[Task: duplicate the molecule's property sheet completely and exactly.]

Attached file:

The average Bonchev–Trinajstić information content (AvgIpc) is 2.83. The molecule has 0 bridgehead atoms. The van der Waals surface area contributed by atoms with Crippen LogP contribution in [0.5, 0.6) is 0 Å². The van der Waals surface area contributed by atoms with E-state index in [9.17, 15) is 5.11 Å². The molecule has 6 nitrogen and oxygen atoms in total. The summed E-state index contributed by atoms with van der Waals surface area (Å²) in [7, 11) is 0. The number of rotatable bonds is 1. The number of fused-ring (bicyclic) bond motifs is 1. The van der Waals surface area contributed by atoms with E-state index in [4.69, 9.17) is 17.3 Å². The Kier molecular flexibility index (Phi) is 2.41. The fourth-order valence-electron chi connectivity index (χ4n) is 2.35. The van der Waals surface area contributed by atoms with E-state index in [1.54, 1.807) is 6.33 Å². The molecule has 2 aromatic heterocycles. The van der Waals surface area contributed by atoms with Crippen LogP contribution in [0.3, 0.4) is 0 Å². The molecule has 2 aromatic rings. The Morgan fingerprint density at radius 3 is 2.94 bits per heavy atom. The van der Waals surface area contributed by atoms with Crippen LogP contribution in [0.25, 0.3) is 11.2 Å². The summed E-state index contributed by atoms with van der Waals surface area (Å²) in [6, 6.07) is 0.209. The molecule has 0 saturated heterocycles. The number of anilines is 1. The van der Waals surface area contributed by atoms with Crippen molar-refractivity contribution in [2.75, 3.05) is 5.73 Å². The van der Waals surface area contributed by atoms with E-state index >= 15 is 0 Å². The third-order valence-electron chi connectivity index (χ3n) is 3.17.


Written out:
The average Bonchev–Trinajstić information content (AvgIpc) is 2.83. The molecule has 0 bridgehead atoms. The van der Waals surface area contributed by atoms with Crippen LogP contribution in [0.5, 0.6) is 0 Å². The van der Waals surface area contributed by atoms with E-state index in [9.17, 15) is 5.11 Å². The molecule has 6 nitrogen and oxygen atoms in total. The summed E-state index contributed by atoms with van der Waals surface area (Å²) in [7, 11) is 0. The number of rotatable bonds is 1. The number of fused-ring (bicyclic) bond motifs is 1. The van der Waals surface area contributed by atoms with E-state index in [4.69, 9.17) is 17.3 Å². The Kier molecular flexibility index (Phi) is 2.41. The fourth-order valence-electron chi connectivity index (χ4n) is 2.35. The van der Waals surface area contributed by atoms with E-state index in [1.54, 1.807) is 6.33 Å². The molecule has 2 aromatic heterocycles. The van der Waals surface area contributed by atoms with Crippen LogP contribution in [0.3, 0.4) is 0 Å². The molecule has 2 aromatic rings. The Morgan fingerprint density at radius 3 is 2.94 bits per heavy atom. The van der Waals surface area contributed by atoms with Crippen LogP contribution in [0.25, 0.3) is 11.2 Å². The summed E-state index contributed by atoms with van der Waals surface area (Å²) in [6, 6.07) is 0.209. The molecule has 0 saturated heterocycles. The number of anilines is 1. The van der Waals surface area contributed by atoms with Crippen molar-refractivity contribution in [2.75, 3.05) is 5.73 Å². The van der Waals surface area contributed by atoms with E-state index >= 15 is 0 Å². The third-order valence-electron chi connectivity index (χ3n) is 3.17.